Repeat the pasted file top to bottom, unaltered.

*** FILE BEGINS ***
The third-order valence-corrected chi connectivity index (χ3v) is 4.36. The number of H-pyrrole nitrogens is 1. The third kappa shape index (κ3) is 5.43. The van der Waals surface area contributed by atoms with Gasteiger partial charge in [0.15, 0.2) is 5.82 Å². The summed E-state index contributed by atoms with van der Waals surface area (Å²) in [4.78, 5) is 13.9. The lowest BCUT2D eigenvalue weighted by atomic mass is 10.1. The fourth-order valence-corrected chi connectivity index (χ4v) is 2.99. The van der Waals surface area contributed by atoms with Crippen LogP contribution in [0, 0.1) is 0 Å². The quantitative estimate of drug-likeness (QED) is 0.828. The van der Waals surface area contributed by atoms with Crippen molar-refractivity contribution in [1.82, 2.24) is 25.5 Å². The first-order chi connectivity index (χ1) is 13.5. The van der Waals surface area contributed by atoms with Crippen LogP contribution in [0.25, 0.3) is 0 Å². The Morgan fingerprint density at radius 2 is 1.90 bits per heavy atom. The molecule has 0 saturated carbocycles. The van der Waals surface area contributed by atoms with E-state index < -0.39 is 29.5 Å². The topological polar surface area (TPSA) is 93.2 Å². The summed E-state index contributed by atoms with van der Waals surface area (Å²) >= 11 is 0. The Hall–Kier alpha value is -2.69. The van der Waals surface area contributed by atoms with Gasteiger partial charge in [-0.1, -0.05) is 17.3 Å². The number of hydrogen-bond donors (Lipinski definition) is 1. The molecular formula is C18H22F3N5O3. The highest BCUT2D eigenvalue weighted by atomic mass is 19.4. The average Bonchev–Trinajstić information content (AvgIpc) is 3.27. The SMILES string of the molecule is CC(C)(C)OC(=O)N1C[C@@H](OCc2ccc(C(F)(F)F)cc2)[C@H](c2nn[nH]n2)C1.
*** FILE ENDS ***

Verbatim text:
The third-order valence-corrected chi connectivity index (χ3v) is 4.36. The number of H-pyrrole nitrogens is 1. The third kappa shape index (κ3) is 5.43. The van der Waals surface area contributed by atoms with Gasteiger partial charge in [0.15, 0.2) is 5.82 Å². The summed E-state index contributed by atoms with van der Waals surface area (Å²) in [4.78, 5) is 13.9. The lowest BCUT2D eigenvalue weighted by atomic mass is 10.1. The fourth-order valence-corrected chi connectivity index (χ4v) is 2.99. The van der Waals surface area contributed by atoms with Crippen LogP contribution in [0, 0.1) is 0 Å². The quantitative estimate of drug-likeness (QED) is 0.828. The van der Waals surface area contributed by atoms with Crippen molar-refractivity contribution in [1.82, 2.24) is 25.5 Å². The first-order chi connectivity index (χ1) is 13.5. The van der Waals surface area contributed by atoms with Crippen LogP contribution in [0.25, 0.3) is 0 Å². The Morgan fingerprint density at radius 2 is 1.90 bits per heavy atom. The molecule has 0 saturated carbocycles. The van der Waals surface area contributed by atoms with E-state index < -0.39 is 29.5 Å². The topological polar surface area (TPSA) is 93.2 Å². The summed E-state index contributed by atoms with van der Waals surface area (Å²) >= 11 is 0. The Hall–Kier alpha value is -2.69. The van der Waals surface area contributed by atoms with Gasteiger partial charge in [-0.1, -0.05) is 17.3 Å². The number of hydrogen-bond donors (Lipinski definition) is 1. The molecular formula is C18H22F3N5O3. The highest BCUT2D eigenvalue weighted by atomic mass is 19.4. The average Bonchev–Trinajstić information content (AvgIpc) is 3.27. The SMILES string of the molecule is CC(C)(C)OC(=O)N1C[C@@H](OCc2ccc(C(F)(F)F)cc2)[C@H](c2nn[nH]n2)C1.